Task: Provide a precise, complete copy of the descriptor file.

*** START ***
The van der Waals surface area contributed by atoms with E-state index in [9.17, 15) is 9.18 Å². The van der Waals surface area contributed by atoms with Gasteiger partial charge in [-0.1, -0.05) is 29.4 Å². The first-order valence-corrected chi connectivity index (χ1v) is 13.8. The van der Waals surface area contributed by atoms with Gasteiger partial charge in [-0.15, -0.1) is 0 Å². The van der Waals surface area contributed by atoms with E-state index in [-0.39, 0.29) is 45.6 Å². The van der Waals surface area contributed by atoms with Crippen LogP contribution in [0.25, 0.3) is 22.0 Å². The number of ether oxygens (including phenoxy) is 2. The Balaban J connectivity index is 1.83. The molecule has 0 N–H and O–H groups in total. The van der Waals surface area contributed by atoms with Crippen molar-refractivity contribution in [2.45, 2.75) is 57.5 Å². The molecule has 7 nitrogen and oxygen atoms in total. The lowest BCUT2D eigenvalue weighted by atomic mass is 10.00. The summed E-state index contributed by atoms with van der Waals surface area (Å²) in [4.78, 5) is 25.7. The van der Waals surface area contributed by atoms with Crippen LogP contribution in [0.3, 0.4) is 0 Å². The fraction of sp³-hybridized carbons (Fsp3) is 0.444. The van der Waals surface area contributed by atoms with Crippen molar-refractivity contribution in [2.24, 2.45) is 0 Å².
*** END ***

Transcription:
The van der Waals surface area contributed by atoms with E-state index in [9.17, 15) is 9.18 Å². The van der Waals surface area contributed by atoms with Gasteiger partial charge in [-0.1, -0.05) is 29.4 Å². The first-order valence-corrected chi connectivity index (χ1v) is 13.8. The van der Waals surface area contributed by atoms with Gasteiger partial charge in [-0.15, -0.1) is 0 Å². The van der Waals surface area contributed by atoms with E-state index in [-0.39, 0.29) is 45.6 Å². The van der Waals surface area contributed by atoms with Crippen LogP contribution in [0.25, 0.3) is 22.0 Å². The number of ether oxygens (including phenoxy) is 2. The Balaban J connectivity index is 1.83. The molecule has 0 N–H and O–H groups in total. The van der Waals surface area contributed by atoms with Crippen molar-refractivity contribution in [2.45, 2.75) is 57.5 Å². The molecule has 7 nitrogen and oxygen atoms in total. The lowest BCUT2D eigenvalue weighted by atomic mass is 10.00. The summed E-state index contributed by atoms with van der Waals surface area (Å²) in [4.78, 5) is 25.7. The van der Waals surface area contributed by atoms with Crippen LogP contribution in [0.3, 0.4) is 0 Å². The fraction of sp³-hybridized carbons (Fsp3) is 0.444. The van der Waals surface area contributed by atoms with Crippen molar-refractivity contribution in [2.24, 2.45) is 0 Å².